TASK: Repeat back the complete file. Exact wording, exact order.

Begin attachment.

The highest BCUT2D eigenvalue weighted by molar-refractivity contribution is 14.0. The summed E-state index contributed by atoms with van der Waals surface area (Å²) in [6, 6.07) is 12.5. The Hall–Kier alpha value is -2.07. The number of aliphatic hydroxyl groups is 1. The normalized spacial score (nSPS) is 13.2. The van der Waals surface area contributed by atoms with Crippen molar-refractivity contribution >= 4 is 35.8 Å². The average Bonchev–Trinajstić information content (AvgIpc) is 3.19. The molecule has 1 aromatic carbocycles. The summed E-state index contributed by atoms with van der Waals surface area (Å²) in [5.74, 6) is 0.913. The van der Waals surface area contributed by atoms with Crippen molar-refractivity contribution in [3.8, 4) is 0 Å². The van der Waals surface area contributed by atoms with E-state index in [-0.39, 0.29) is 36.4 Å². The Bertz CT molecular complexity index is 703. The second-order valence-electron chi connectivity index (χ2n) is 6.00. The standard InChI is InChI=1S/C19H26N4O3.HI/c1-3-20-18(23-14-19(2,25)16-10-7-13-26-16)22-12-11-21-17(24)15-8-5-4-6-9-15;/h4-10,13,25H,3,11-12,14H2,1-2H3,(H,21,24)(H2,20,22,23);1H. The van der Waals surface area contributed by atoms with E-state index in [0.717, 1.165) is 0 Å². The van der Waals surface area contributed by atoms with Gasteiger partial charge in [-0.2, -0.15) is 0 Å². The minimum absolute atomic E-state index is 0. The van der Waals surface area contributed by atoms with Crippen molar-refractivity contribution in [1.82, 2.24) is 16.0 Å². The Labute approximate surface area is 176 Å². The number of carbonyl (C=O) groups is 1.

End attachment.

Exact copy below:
The highest BCUT2D eigenvalue weighted by molar-refractivity contribution is 14.0. The summed E-state index contributed by atoms with van der Waals surface area (Å²) in [6, 6.07) is 12.5. The Hall–Kier alpha value is -2.07. The number of aliphatic hydroxyl groups is 1. The normalized spacial score (nSPS) is 13.2. The van der Waals surface area contributed by atoms with Crippen molar-refractivity contribution >= 4 is 35.8 Å². The average Bonchev–Trinajstić information content (AvgIpc) is 3.19. The molecule has 1 aromatic carbocycles. The summed E-state index contributed by atoms with van der Waals surface area (Å²) in [5.74, 6) is 0.913. The van der Waals surface area contributed by atoms with Crippen molar-refractivity contribution in [3.8, 4) is 0 Å². The van der Waals surface area contributed by atoms with E-state index in [-0.39, 0.29) is 36.4 Å². The Bertz CT molecular complexity index is 703. The second-order valence-electron chi connectivity index (χ2n) is 6.00. The standard InChI is InChI=1S/C19H26N4O3.HI/c1-3-20-18(23-14-19(2,25)16-10-7-13-26-16)22-12-11-21-17(24)15-8-5-4-6-9-15;/h4-10,13,25H,3,11-12,14H2,1-2H3,(H,21,24)(H2,20,22,23);1H. The van der Waals surface area contributed by atoms with E-state index in [0.717, 1.165) is 0 Å². The van der Waals surface area contributed by atoms with Gasteiger partial charge in [-0.2, -0.15) is 0 Å². The minimum absolute atomic E-state index is 0. The van der Waals surface area contributed by atoms with Crippen molar-refractivity contribution in [1.82, 2.24) is 16.0 Å². The Labute approximate surface area is 176 Å². The number of carbonyl (C=O) groups is 1.